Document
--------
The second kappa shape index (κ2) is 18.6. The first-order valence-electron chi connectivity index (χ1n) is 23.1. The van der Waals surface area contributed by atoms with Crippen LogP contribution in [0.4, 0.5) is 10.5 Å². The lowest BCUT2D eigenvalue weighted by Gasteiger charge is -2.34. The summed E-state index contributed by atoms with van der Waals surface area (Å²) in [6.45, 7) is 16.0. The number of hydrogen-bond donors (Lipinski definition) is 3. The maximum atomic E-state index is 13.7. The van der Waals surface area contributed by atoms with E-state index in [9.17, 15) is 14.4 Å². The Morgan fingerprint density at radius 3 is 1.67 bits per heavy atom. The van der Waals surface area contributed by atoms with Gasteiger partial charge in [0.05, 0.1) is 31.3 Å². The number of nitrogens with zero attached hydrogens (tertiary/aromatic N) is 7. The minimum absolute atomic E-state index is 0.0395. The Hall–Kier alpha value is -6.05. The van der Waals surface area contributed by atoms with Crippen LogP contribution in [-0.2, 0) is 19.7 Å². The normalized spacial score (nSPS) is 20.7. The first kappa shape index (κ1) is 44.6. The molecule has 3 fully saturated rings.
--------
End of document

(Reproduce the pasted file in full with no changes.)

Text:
The second kappa shape index (κ2) is 18.6. The first-order valence-electron chi connectivity index (χ1n) is 23.1. The van der Waals surface area contributed by atoms with Crippen LogP contribution in [0.4, 0.5) is 10.5 Å². The lowest BCUT2D eigenvalue weighted by Gasteiger charge is -2.34. The summed E-state index contributed by atoms with van der Waals surface area (Å²) in [6.45, 7) is 16.0. The number of hydrogen-bond donors (Lipinski definition) is 3. The maximum atomic E-state index is 13.7. The van der Waals surface area contributed by atoms with E-state index in [9.17, 15) is 14.4 Å². The Morgan fingerprint density at radius 3 is 1.67 bits per heavy atom. The van der Waals surface area contributed by atoms with Gasteiger partial charge in [0.05, 0.1) is 31.3 Å². The number of nitrogens with zero attached hydrogens (tertiary/aromatic N) is 7. The minimum absolute atomic E-state index is 0.0395. The Hall–Kier alpha value is -6.05. The van der Waals surface area contributed by atoms with Crippen LogP contribution in [-0.2, 0) is 19.7 Å². The normalized spacial score (nSPS) is 20.7. The first kappa shape index (κ1) is 44.6. The molecule has 3 fully saturated rings.